Green’s Dictionary of Slang

kelt n.

also kelch, kelsey, keltch, keltz
[? Scot. kelt, a homespun cloth, usu. of black and white wool mixed, once used for outer garments by country people]
(US black)

1. a white person.

[UK]F.M. Hueffer Panel I. i. 14: ‘Do you mean to say that you haven’t got a single book of James’?’ ‘Never heard the name,’ the bookstall boy said. ‘But there’s plenty by Mrs. Kerr Howe.’ ‘That kelch!’ Major Foster exclaimed [OED].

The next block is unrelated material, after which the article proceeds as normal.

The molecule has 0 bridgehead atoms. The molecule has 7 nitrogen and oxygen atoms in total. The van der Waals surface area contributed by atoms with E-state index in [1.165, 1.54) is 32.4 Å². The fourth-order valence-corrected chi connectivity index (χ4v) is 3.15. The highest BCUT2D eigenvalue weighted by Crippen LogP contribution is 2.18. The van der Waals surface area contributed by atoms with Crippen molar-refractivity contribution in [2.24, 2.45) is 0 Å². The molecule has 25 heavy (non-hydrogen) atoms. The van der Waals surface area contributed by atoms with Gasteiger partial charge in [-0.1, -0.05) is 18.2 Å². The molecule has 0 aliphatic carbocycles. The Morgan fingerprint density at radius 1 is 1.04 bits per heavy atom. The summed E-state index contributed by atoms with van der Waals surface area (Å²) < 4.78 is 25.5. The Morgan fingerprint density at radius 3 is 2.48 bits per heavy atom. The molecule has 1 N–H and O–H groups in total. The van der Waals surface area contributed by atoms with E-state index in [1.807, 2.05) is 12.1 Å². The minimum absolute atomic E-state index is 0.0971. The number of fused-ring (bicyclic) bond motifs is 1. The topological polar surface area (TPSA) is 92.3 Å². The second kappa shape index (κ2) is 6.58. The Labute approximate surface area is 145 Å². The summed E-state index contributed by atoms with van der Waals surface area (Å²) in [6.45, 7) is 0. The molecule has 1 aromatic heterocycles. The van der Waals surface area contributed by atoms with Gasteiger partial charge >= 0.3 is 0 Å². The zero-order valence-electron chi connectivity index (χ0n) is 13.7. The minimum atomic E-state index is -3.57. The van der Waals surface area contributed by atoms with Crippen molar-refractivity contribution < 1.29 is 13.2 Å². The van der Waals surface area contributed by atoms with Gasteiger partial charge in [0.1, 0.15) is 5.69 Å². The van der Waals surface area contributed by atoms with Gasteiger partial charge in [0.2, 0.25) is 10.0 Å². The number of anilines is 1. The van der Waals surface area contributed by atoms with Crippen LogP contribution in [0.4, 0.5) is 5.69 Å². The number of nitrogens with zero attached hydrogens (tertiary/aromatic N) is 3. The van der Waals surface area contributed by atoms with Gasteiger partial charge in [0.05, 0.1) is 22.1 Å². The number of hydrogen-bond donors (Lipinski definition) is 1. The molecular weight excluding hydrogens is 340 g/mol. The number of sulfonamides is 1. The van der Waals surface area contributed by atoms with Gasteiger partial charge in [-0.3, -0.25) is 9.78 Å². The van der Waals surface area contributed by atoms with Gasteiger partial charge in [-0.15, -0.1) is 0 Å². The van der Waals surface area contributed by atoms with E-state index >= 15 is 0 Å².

[US]C. McKay Banjo 103: ‘What a saucy-looking doll that one is!’ Banjo exclaimed. ‘I ain’t studying any kelts,’ replied Taloufa. [Ibid.] 107: I ain’t got any appreciation at all for the kelts.
[US]Monteleone Criminal Sl. (rev. edn).

2. used to mean a light-skinned black person, in phr. such as three-quarter kelt.

Eve. Sun (Baltimore, MD) 9 Dec. 31/5: Three-quarter kelt — a mulatto.
[US]J.L. Kuethe ‘Prison Parlance’ in AS IX:1 27: three-quarter kelt. A light-skinned Negro.
[US]C. Himes ‘Pork Chop Paradise’ in Coll. Stories (1990) 265: Then he met a high-yellah gal, a three-quarter keltz, from down Harlem way, and she sent him to the dogs.